Use this URL to cite or link to this record in EThOS: http://ethos.bl.uk/OrderDetails.do?uin=uk.bl.ethos.659573
Title: An exploratory study of symbiotic changing relationships between a major aerospace manufacturer and thirty-four of its component suppliers
Author: Moreland, Harold D.
Awarding Body: University of Edinburgh
Current Institution: University of Edinburgh
Date of Award: 1994
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Abstract:
In this study the natural science definition of symbiosis is modified in several ways to suit the business context. To demonstrate symbiosis it has been deemed appropriate that the SMEs must have noted, acted on and benefited from the changes being made by the main manufacturer/assembler. In this way it can be argued that the parties (the main manufacturer and its subcontractors) are in a symbiotic relationship. In order to test out the relevance and the academic viability of the symbiotic concept, it was felt that the study of a high-technology industry, for example aerospace, automotive or electronics, would be appropriate. With this factor in mind, the aerospace industry was selected as it is perceived to be globally oriented, have transitory customers, demands high-technology and quality assurance, appreciable percentage of out-sourcing and consists of a limited number of major manufacturers, each of whom are easily identifiable. BAe Prestwick (Prestwick) is a complete assembler of two aircraft models - the nineteen passenger Jetstream 31 and the twenty-nine passenger Jetstream 41. Prestwick routinely out-sources about sixty per cent of their components and sub-assemblies. The main issues discussed with the SMEs were whether they observed changes at Prestwick, to what extent were the SMEs making consequential mirror-image or similar changes, and finally, did the SMEs perceive the changes made by both parties as being mutually beneficial and commensal. The results established that there was growing symbiotic relationship occurring between the major manufacturer and thirty-four of its component suppliers who were studied in this research. These symbiotic changes meet the definition of symbiosis, mutual beneficiality and commensality as defined in this research. This case study therefore has justified the use of the symbiotic concept, modified for business purposes, as a useful tool for examining and analyzing the changing relationships between the major assembler and a sample of subcontractors in the civil aerospace industry.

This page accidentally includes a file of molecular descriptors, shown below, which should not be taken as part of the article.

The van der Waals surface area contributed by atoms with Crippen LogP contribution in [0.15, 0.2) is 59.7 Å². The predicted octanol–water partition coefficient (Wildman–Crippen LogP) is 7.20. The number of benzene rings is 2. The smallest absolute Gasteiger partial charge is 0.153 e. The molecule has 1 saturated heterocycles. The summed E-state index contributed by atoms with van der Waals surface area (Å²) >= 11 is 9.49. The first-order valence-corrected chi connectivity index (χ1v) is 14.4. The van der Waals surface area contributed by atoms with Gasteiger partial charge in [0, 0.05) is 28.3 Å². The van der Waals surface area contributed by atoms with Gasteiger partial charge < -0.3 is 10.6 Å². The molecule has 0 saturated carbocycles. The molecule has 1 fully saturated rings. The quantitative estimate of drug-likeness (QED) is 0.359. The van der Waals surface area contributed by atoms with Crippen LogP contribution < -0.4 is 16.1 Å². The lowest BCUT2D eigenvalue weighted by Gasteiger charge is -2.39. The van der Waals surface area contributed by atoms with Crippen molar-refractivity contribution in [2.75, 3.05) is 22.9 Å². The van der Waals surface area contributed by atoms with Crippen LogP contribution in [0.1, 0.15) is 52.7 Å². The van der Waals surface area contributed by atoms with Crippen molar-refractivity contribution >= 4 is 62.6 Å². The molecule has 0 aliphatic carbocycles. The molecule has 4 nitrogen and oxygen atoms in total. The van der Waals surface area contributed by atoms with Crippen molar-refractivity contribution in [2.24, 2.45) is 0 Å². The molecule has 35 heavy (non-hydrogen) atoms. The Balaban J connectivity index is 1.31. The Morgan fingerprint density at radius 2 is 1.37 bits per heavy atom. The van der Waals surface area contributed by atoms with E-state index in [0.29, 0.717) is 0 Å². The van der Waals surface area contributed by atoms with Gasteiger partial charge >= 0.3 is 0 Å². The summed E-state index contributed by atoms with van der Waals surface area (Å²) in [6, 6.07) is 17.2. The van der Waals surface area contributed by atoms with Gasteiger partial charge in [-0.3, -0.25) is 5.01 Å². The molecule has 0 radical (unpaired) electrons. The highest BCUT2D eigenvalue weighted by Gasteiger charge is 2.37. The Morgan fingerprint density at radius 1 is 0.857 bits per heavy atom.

Supervisor: Not available Sponsor: Not available
Qualification Name: Thesis (Ph.D.) Qualification Level: Doctoral
EThOS ID: uk.bl.ethos.659573  DOI: Not available
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